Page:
So while some voters may decide on a given proposition as, say, the 12th contest on the ballot, residents of other precincts may not choose to approve or reject the same proposition until they first have voted on, for example, a total of 21 contests. Since the number of local contests presumably is unrelated to how voters in a precinct feel about a certain proposition, Augenblick and Nicholson were able to analyze this as a so-called natural experiment.
They found that when a certain state proposition appeared later on the ballot, voters were more likely to vote no (or to abstain from voting altogether). “When we get tired of choosing, we are more likely to want to preserve the status quo, which for state and local propositions means voting no,” says Augenblick. He and Nicholson estimate that the proportion of no votes on the propositions that they studied would have been, on average, 3.2 percentage points lower if the propositions had appeared at the top of the ballots instead of their actual positions. They reckon that this would have been enough to swing the outcome of 24 contests (or 6 percent of all contests), which means that they would have been approved rather than rejected. In other words, decision fatigue is a blessing for the “no” campaigns.
Even though the study only looks at contests in San Diego, it seems reasonable to assume that voters elsewhere in America also are affected by the sheer number of contests that appear on the ballot. The results extend beyond state and local propositions, too: The authors reckon that a late position on the ballot significantly increases the number of votes for the first-listed candidate in a race, as people are more likely to want to make an easy and quick selection.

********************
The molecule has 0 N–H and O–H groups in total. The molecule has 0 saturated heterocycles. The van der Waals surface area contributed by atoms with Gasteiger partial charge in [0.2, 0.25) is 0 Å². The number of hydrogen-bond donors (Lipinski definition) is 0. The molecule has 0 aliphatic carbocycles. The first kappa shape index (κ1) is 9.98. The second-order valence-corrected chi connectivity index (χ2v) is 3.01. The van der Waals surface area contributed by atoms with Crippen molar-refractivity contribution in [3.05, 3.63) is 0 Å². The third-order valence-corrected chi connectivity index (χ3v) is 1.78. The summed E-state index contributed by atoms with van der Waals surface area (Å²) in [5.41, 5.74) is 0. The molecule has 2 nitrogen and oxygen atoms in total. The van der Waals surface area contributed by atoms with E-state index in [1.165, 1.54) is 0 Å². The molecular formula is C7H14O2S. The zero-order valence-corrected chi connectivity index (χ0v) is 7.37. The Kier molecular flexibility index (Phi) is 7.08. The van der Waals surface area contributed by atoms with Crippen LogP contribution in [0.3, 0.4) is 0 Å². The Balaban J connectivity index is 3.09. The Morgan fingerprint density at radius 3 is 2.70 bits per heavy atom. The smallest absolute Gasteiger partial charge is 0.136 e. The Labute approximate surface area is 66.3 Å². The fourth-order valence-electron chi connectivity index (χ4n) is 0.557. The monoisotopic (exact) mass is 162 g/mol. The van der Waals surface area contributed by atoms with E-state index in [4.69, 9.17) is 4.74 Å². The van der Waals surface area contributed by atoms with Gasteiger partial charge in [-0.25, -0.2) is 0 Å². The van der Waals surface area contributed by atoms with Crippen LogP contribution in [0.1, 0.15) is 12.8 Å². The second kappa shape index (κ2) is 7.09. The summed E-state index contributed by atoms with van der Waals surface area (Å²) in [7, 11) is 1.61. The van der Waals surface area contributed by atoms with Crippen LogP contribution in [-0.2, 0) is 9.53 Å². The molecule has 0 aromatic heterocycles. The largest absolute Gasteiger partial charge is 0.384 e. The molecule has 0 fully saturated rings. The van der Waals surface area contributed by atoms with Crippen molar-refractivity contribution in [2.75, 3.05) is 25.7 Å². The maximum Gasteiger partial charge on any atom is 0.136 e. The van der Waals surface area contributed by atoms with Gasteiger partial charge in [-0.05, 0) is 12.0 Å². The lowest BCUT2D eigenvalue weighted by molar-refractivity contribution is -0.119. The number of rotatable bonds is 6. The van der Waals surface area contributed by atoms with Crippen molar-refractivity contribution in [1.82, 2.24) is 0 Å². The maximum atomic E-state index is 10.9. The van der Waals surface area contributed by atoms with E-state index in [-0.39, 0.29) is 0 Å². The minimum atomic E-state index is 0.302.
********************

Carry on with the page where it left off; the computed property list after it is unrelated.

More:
So there is a cost to multiplying the number of decisions that are presented to voters. The benefit of holding many electoral contests is that people can get more involved in public policy and have a say on their representatives and on issues that could have a large impact on their lives. But the downside is that voters may end up making poor choices that they would not have made if their minds were fresher. Unfortunately, there is no simple solution to the problem. In some countries, such as Canada, national and local elections are spread out across multiple days, which make individual ballots shorter. But more elections may increase costs and can also lower turnout. Another option is to encourage absentee ballots to give voters more time to digest each choice they have to make. In Oregon, for example, all elections are conducted by mail. However, if people wait to fill out the ballots until right before they submit them, this may not result in any more careful deliberation than walking over to a traditional polling place.
Unfortunately, leaving the system unchanged may encourage the groups that introduce ballot initiatives to try to get their proposals as high up on the ballot as possible. Indeed, during the 2012 election season in California, supporters of a tax-increase proposition were accused of convincing the state legislature to pass a bill that put their proposal at the top of the propositions on the ballot. One way to resolve this would be to randomly determine the order in which contests of a certain type—such as local propositions—appear on the ballot. This could at least potentially help eliminate the incentive for powerful groups to game the system in order to place their propositions at the top.